There is this ever present tension in my mind that tries to balance action that arises out of feeling versus that arising out of duty. I’m sure I will post about this later, because it represents a conflict of colossal magnitude in my current view of christian spirituality.

I only feel like being upright every so often. But I am quite certain I should be upright all the time. I have no interest, let alone a need, for a part-time religion. But if I were a christian when I felt like it, well, I wouldn’t be a christian very often. So here duty steps in, with a weary return, and fills in the cracks in the pavement where "feeling" is incapable of propping up my morality.

I guess I’m just saying the obvious: the way is narrow. Doing what is right is traveling uphill. So what else is new? Sometimes the reason for persevering, exceeding, and improving is so hard to find.

It’s kind of like Matt Damon in Good Will Hunting. He’s a brilliant genius with a terrible childhood, and he is quite defensive. Consequently, refuses to take any risks, whether with his career or relationships. The life he leads is selfish because he sees no reason to do better.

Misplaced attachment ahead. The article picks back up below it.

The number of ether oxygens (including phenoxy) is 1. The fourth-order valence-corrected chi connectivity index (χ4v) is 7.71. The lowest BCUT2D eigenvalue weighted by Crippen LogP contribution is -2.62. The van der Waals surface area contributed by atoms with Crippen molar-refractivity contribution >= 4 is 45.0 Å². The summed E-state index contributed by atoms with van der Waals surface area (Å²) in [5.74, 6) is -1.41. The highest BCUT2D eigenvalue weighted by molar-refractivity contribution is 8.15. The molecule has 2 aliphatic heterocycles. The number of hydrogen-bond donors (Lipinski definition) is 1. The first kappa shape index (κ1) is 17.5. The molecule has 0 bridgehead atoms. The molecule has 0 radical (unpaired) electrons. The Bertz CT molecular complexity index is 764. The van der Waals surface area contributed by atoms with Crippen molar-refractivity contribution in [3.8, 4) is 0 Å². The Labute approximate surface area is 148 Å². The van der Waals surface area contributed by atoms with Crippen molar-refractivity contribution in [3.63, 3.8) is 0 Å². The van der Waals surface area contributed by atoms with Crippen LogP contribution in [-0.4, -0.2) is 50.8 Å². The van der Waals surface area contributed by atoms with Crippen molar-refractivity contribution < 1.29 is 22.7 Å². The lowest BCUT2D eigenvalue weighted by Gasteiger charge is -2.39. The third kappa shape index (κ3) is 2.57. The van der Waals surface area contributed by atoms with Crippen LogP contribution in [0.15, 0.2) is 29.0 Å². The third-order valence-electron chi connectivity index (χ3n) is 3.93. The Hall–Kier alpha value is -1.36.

When his friend (who is more like a brother) Chuckie asks him about the opportunities that have arisen for him, Will informs Chuckie he just wants to stay right where he is and continue laying brick for a living.

Chuckie : Look, you got something none of us have.

Will : Oh, come on! Why, why is it always this? I f*in' owe it to myself to do this or that. What if I don't want to?

Chuckie : No, no, no. F* you. You don't owe it to yourself. You owe it to me.

'Cause tomorrow I'm gonna wake up and I'll be 50, and I'll still be doin' this shit. And that's all right. That's fine. I mean, you're sittin' on a winnin' lottery ticket. You're too much of a pussy to cash it in, and that's bullshit. 'Cause I'd do f*in' anything to have what you got. So would any of these f*in' guys. It'd be an insult to us if you're still here in 20 years. Hangin' around here is a f*in' waste of your time.

Will : You don't know that.